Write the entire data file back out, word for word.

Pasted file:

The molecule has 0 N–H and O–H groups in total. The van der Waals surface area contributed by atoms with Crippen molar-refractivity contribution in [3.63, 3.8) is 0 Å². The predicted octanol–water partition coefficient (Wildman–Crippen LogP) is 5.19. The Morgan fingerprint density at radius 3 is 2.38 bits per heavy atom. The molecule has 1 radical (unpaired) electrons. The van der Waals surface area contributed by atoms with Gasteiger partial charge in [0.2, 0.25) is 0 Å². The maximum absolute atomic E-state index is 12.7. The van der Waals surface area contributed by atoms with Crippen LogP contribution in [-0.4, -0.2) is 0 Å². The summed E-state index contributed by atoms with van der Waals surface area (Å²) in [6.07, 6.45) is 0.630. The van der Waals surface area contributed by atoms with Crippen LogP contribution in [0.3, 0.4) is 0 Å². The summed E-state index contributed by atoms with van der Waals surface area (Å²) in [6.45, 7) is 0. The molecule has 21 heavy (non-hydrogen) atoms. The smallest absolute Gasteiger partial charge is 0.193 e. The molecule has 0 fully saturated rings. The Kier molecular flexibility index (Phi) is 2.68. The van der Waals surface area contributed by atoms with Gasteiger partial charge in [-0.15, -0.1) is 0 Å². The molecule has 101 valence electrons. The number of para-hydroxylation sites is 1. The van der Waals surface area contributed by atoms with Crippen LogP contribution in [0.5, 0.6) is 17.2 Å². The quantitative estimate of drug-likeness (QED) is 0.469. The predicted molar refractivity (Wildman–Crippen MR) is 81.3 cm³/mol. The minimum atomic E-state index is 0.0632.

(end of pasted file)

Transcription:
The molecule has 0 N–H and O–H groups in total. The van der Waals surface area contributed by atoms with Crippen molar-refractivity contribution in [3.63, 3.8) is 0 Å². The predicted octanol–water partition coefficient (Wildman–Crippen LogP) is 5.19. The Morgan fingerprint density at radius 3 is 2.38 bits per heavy atom. The molecule has 1 radical (unpaired) electrons. The van der Waals surface area contributed by atoms with Gasteiger partial charge in [0.2, 0.25) is 0 Å². The maximum absolute atomic E-state index is 12.7. The van der Waals surface area contributed by atoms with Crippen LogP contribution in [-0.4, -0.2) is 0 Å². The summed E-state index contributed by atoms with van der Waals surface area (Å²) in [6.07, 6.45) is 0.630. The van der Waals surface area contributed by atoms with Crippen LogP contribution in [0.3, 0.4) is 0 Å². The summed E-state index contributed by atoms with van der Waals surface area (Å²) in [6.45, 7) is 0. The molecule has 21 heavy (non-hydrogen) atoms. The smallest absolute Gasteiger partial charge is 0.193 e. The molecule has 0 fully saturated rings. The Kier molecular flexibility index (Phi) is 2.68. The van der Waals surface area contributed by atoms with Gasteiger partial charge in [-0.15, -0.1) is 0 Å². The molecule has 101 valence electrons. The number of para-hydroxylation sites is 1. The van der Waals surface area contributed by atoms with Crippen LogP contribution in [0.5, 0.6) is 17.2 Å². The quantitative estimate of drug-likeness (QED) is 0.469. The predicted molar refractivity (Wildman–Crippen MR) is 81.3 cm³/mol. The minimum atomic E-state index is 0.0632.